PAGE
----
The lifecycle of the salmon is the ultimate metaphor for sex and death.
The salmon spends the better part of its early life in rivers. They then swim out to sea where they live out their adult lives, before returning to the river to spawn. In order to do this, they have to swim upstream. Once they complete their journey, they have sex and die.
I feel like there’s a lesson in there for all of those “incels who can’t get a girl to sleep with them“.
Sadly, dams have impacted the salmons’ path to a happy ending.
From inundating spawning areas to changing historic river flow patterns and rising water temperatures, dams block the salmons’ passage between their spawning and rearing habitat and the ocean.
According to Mashable, fish transport developers Whooshh Innovations might have a solution – the ‘Salmon Cannon’.
“It’s a great tool that gives national attention to salmon,” said Sara LaBorde, the executive vice president of the Wild Salmon Center and former salmon recovery policymaker with the Washington Department of Fish and Wildlife.
“Why would you need to transport salmon all that way?” asked LaBorde. “Because you’ve got all these darn dams in the way.”
The video below, which was recently shared again by self-described “futurist” Kash Sirinanda, shows an outdated version of the Salmon Cannon that requires people to feed the fish into a tube.
The updated version, which we’ll look into shortly, allows the fish to voluntarily swim onto a fish ladder, where they’re sorted before entering the tube.
Watch the video anyway to get an idea of how it all works:
This system helps native fish pass over dams in seconds rather than day pic.twitter.com/aAmhHArjPg
— Dr. Kash Sirinanda (@kashthefuturist) August 8, 2019
Research performed on the fish after their journey through the updated Salmon Cannon shows that the Salmon Cannon has the same or fewer effects than traditional and more time-consuming methods of transporting the fish.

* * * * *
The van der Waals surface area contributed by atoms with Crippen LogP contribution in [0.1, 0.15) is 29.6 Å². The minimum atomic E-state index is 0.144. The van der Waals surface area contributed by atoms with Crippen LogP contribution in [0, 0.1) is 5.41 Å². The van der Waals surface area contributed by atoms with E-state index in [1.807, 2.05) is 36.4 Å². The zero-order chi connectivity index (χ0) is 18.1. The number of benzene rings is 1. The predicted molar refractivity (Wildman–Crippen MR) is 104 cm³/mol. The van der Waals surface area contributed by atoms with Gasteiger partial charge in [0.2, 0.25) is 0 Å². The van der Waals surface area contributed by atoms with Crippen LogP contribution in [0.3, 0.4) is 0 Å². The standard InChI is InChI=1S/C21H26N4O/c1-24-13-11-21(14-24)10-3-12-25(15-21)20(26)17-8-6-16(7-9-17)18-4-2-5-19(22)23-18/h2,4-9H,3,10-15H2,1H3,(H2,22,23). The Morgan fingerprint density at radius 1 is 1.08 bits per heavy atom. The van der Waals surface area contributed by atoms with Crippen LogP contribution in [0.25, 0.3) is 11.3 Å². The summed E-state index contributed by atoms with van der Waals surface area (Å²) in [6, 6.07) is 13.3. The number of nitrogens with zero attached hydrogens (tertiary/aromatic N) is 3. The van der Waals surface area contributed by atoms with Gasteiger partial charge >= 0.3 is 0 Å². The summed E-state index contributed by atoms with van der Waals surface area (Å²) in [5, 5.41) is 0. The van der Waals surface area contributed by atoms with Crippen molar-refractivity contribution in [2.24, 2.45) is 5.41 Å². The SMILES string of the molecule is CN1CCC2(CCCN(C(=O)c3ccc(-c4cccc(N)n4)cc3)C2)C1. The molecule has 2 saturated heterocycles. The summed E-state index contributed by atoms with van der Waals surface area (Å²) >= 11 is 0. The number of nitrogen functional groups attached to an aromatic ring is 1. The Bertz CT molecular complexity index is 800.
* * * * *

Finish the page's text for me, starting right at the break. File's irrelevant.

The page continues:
When looking for damage to skin and reproductive health, as well as stress and immune responses, researchers didn’t find anything too significant. “The fish are in good enough condition to continue on their journey,” said Alison Colotelo, a senior research scientist at PNNL who studies the Salmon Cannon. “There are some impacts, but nothing that was alarming compared to how we normally move fish.”
The latest version of the Salmon Cannon works like this:
Whooshh plans to demonstrate the Salmon Cannon at Chief Joseph Dam in Washington in the near future.
Good news for keeping the species going, bad news for fish who wanted to take the scenic route on the way to their final destination.
The Upper Columbia United Tribes, made up of five native tribes, hope to reintroduce native salmon to this portion of the river — a river that once teemed with the fish. Some 80 years ago, the dams cut them off from the region. “Reintroduction of salmon will reconnect fish, people, and lands together — that is, restoring the health of the river and all life that depends on it,” the tribes wrote.
I’ll leave you with a more comedic take on the Salmon Cannon from Stephen Colbert:
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